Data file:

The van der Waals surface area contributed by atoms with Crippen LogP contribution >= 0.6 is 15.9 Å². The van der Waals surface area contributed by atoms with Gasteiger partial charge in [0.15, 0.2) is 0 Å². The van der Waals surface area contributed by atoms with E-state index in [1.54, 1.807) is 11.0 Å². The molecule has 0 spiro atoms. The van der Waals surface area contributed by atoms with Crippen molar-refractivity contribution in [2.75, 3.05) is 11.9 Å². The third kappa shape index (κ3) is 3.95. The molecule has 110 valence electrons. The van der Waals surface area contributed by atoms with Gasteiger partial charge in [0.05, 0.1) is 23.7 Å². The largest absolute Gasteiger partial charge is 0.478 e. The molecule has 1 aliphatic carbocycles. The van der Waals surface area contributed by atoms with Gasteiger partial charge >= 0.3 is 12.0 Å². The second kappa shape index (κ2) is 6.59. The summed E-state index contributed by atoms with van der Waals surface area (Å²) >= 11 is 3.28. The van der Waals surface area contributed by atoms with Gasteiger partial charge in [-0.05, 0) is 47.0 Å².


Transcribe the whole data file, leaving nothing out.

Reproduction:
The van der Waals surface area contributed by atoms with Crippen LogP contribution >= 0.6 is 15.9 Å². The van der Waals surface area contributed by atoms with Gasteiger partial charge in [0.15, 0.2) is 0 Å². The van der Waals surface area contributed by atoms with E-state index in [1.54, 1.807) is 11.0 Å². The molecule has 0 spiro atoms. The van der Waals surface area contributed by atoms with Crippen molar-refractivity contribution in [2.75, 3.05) is 11.9 Å². The third kappa shape index (κ3) is 3.95. The molecule has 110 valence electrons. The van der Waals surface area contributed by atoms with Gasteiger partial charge in [0.05, 0.1) is 23.7 Å². The largest absolute Gasteiger partial charge is 0.478 e. The molecule has 1 aliphatic carbocycles. The van der Waals surface area contributed by atoms with Gasteiger partial charge >= 0.3 is 12.0 Å². The second kappa shape index (κ2) is 6.59. The summed E-state index contributed by atoms with van der Waals surface area (Å²) >= 11 is 3.28. The van der Waals surface area contributed by atoms with Gasteiger partial charge in [-0.05, 0) is 47.0 Å².